In Mok clan's territory included 7 casinos : Máng-khảm (Hà Tiên), Lũng-kỳ (Prey Nob District), Cần-bột (Kampot Province), Hương-úc (Kompong Som), Sài-mạt (Banteay Meas District), Linh-quỳnh (Kiri Vong) and Phú-quốc (Koh Tral). Present day, this land correspondings to Cambodian coastal provinces with Vietnamese provinces Kiên Giang (formerly Giang-thành), Hậu Giang, Cà Mau (f. Camao) and Bạc Liêu.

Today, this land correspondings to Cambodian coastal provinces with Vietnamese provinces Kiên Giang (formerly Giang-thành), Cà Mau (f. Camao) and Bạc Liêu.


Ha Tien is the site of a large cement plant. (The cement plant is actually in Kien Luong, which is 22 km south of Ha Tien). Its history goes back to the Republic of Vietnam (South Vietnam), where it was one of the largest industrial projects when construction was started in April 1961.[10]


Vietnamese border gate next to Hà Tiên
Border crossing Vietnam - Cambodia

Road transportEdit

Buses connect Hà Tiên to the provincial capital Rạch Giá and many other towns in the Mekong Delta-including Châu Đốc,Can Tho,Ca Mau,Vung Tau and Saigon.

Sea transportEdit

Daily fast ferries are available to Phú Quốc island. In the low (wet) season they normally operate twice a day-at approximately 08.00-08.30 and then 13.00-13.30 (times vary a bit according to tides/weather etc). In the high season they run more frequently, with up to 3 fast boats (Superdong) each making up to 3 crossings every day. The trip takes about 80-90 minutes. There are also now 4 car ferries operating from Ha Tien to the north east corner of the island at Bai Thom. These run on demand, not to a fixed schedule and can start as early as 05.00 and run until 21.00. This takes about 2.5 hours.

Border crossingEdit

A road border crossing between Vietnam and Cambodia, called the Hà Tiên International Border Gate, is located 7 km west of Hà Tiên in the village of Xà Xía. On the Cambodian side, the border crossing is known as the Prek Chak International Border Checkpoint in Kampong Trach District, Kampot. The border crossing was opened in 2007. Opening hours here are 07.00 to 18.00. Besides conventional Vietnamese visas, this border crossing is also listed as a Vietnamese Evisa point of entry for foreigners.[11]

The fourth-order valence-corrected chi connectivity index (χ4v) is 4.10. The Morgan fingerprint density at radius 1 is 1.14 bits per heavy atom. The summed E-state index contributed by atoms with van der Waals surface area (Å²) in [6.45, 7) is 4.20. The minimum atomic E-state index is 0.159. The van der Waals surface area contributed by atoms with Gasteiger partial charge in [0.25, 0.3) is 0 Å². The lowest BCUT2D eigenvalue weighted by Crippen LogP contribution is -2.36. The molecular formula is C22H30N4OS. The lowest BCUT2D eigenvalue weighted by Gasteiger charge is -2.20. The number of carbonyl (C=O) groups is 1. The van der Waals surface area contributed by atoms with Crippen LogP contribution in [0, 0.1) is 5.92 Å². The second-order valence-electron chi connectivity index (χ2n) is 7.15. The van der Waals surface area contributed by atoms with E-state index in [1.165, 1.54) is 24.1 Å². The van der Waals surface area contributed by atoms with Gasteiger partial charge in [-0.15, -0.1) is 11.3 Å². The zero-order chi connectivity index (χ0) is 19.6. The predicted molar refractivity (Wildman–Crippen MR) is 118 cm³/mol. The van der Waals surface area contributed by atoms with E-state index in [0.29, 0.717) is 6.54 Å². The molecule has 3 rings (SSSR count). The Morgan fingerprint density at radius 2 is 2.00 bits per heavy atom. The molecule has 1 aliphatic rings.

Coordinates: 10°23′N 104°29′E / 10.383°N 104.483°E / 10.383; 104.483

See alsoEdit


  1. ^ 武世營《河仙鎮協鎮鄚氏家譜》,收錄於《嶺南摭怪等史料三種》,231-232頁。戴可來《<嘉定通志>、<鄚氏家譜>中所見17~19世紀初葉的南圻華僑史迹》,附錄於《嶺南摭怪等史料三種》,305頁。鄭懷德《嘉定城通志·疆域志·河仙鎮》,收錄於《嶺南摭怪等史料三種》,152頁。武世營《河仙鎮協鎮鄚氏家譜》,收錄於《嶺南摭怪等史料三種》,232頁。
  2. ^ Nicholas Sellers, The Princes of Hà-tiên (1682 - 1867) : the Last of the Philosopher-Princes and the Prelude to the French Conquest of Indochina : a Study of the Independent Rule of the Mạc Dynasty in the Principality of Hà-tiên, and the Establishment of the Empire of Vietnam, Brussels, Thanh-long, 1983, p. 164.
  3. ^ Les œuvres complètes de Pierre Poivre, Pierre Poivre, Lyon Public Library, 1797.
  4. ^ Đại Nam thực lục, Nguyễn dynasty's Academia Historica, XIX-century.
  5. ^ BBC : Japan and naval battles
  6. ^ 《大南一统志》河仙省·建置沿革:以所居相傳常有僊人出沒於河上,國因號河僊國
  7. ^ 戴可來《<嘉定通志>、<鄚氏家譜>中所見17~19世紀初葉的南圻華僑史迹》,附錄於《嶺南摭怪等史料三種》,305頁。
  8. ^ "轉引自陳慶新《貿易、移殖與文化交流:15-17世紀廣東人與越南》(PDF)" (PDF). Archived from the original (PDF) on 2013-08-27.
  9. ^ Introduction of Ha-tien
  10. ^ Đặng Phong (2004), Kinh tế Miền Nam Việt nam thời kỳ 1955 - 1975, Nhà xuất bản Khoa học xã hội, Hanoi, page 286
  11. ^ "Danh Sách Cửa Khẩu Cho Phép Người Nước Ngoài Nhập Cảnh, Xuất Cảnh Bằng Thị Thực Điện Tử (List Of Ports That Allowed Foreigners Enter And Exit Vietnam By Vietnamese E-Visa)". Vietnam Immigration Department. Retrieved 27 February 2019.

External linksEdit